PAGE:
Beware all manner of distractions behind the wheel

Though texting may get the most attention, any kind of distractions behind the wheel can cause car accidents and injuries or deaths.

A recent study conducted by transportation experts at Oregon State University has shed surprising light on the brazen overconfidence that many teenagers have in their driving abilities. Nearly 30 percent of teens surveyed by researchers report that they regularly perform such diverse activities as reading, changing clothes and doing homework instead of keeping their attention primarily focused on driving. Sadly, this is in addition to the almost 40 percent who report regularly texting while driving. Extrapolating the data means that, at any given time, as many as 70 percent of teens behind the wheel could be splitting their focus between driving and any number of other activities.

The results of the study, though startling, weren't necessarily bleak. Study participants who underwent a short, one-time, driver education course which highlighted the dangers of distracted driving were able to better recognize the risks of not giving their full attention to the road ahead. Hopefully, being able to understand the hazards will translate into making better choices in the future when it comes to their driving behaviors.

The study comes as New Jersey and many other states around the country are in the midst of "Distracted Driving Awareness Month," during which local law enforcement, government agencies, telecommunications companies and others are focused on both public education about the dangers involved in multitasking behind the wheel and cracking down on offenders who continue to drive distracted.

Texting in particular is inherently dangerous

Distracted drivers have been blamed for over 1,600 deaths in the Garden State in the past decade. Tragically, the wave of distracted driving-related accidents shows no sign of slowing, leading the state's acting attorney general, John Hoffman, to caution the public that the problem may get worse before it gets better. Hoffman says that "while crashes and fatalities are trending downward as a whole, the number and proportion of distracted driving crashes are rising."

One of the key causes of distraction behind the wheel is texting. Texting continues to get much of the blame for the distracted driving "phenomena" that has swept both the state of New Jersey and the entire nation, and for good reason. This is not just because of the glut of wireless devices available in our society, but because of the very nature of the brain function required to send or read a text message. Texting is unique in that, unlike some other "mindless" distractions like eating or drinking (which don't require much independent thought behind the physical action), it involves three distinct levels of distraction:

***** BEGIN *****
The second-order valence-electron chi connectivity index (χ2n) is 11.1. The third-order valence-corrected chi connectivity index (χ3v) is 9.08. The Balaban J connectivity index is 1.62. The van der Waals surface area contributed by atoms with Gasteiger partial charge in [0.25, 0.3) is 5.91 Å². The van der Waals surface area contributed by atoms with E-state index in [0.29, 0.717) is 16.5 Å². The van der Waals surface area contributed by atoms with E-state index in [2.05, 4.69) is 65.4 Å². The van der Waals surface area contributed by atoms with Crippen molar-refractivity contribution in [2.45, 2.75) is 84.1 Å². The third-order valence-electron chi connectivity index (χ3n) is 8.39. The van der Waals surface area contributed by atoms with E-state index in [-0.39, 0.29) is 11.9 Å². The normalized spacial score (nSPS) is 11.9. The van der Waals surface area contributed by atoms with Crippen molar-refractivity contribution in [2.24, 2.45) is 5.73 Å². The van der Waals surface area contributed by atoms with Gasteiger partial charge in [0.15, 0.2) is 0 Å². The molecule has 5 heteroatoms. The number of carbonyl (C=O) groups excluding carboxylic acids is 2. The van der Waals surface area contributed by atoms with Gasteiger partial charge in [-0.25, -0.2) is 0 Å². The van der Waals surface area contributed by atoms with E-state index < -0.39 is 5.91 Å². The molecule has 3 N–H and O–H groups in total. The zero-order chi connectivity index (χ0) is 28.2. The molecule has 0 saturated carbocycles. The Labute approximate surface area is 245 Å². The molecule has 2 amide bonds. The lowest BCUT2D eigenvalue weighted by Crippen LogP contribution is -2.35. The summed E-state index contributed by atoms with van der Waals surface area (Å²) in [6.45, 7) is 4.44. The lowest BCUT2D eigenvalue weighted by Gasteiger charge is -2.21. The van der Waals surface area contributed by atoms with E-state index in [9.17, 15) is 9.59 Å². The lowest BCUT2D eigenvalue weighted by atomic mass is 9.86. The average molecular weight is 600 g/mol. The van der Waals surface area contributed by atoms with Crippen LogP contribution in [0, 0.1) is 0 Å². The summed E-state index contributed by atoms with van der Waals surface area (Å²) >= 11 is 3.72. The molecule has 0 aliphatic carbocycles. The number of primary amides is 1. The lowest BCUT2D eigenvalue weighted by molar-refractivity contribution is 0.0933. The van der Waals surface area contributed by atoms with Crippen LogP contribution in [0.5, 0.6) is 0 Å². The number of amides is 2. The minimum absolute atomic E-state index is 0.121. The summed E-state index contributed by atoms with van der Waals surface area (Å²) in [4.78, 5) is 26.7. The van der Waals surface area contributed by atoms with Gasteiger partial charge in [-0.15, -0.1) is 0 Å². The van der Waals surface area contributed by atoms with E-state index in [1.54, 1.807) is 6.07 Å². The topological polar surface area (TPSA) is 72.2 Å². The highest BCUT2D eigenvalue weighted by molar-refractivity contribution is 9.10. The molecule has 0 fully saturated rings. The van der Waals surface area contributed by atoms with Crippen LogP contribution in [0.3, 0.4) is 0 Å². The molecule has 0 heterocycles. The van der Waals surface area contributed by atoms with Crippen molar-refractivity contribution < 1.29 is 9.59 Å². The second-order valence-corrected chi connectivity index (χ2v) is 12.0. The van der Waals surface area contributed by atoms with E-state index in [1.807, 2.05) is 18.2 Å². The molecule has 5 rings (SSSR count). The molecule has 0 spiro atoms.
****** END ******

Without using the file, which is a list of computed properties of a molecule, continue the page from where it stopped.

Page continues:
• Visual - texting requires us to pull our eyes away from the road ahead in order to look at the screen or keyboard
  • Cognitive - texting eats up much-needed brain power by forcing us to process incoming messages and compose coherent replies, all while our minds are busy trying to deal with driving
  • Manual - texting requires us to take our hands off the wheel in order to operate the keyboard and enter characters

Texting is, in many ways, the "perfect storm" of distracting behavior, and previous research has shown that the dangers of texting aren't mitigated by using hands-free or talk-to-text devices. As long as texting and other multi-tasking (something the human body is surprisingly ill-equipped to handle) persists among New Jersey drivers of all ages, accidents will continue to happen as a result. If you or someone you love has been injured in a distracted driving-related accident, you have legal rights. Speak with an attorney at the Burlington law firm of Smith Magram Michaud and Colonna, P.C. for more information.

Keywords: texting, distracted driving, driving while distracted, cellphone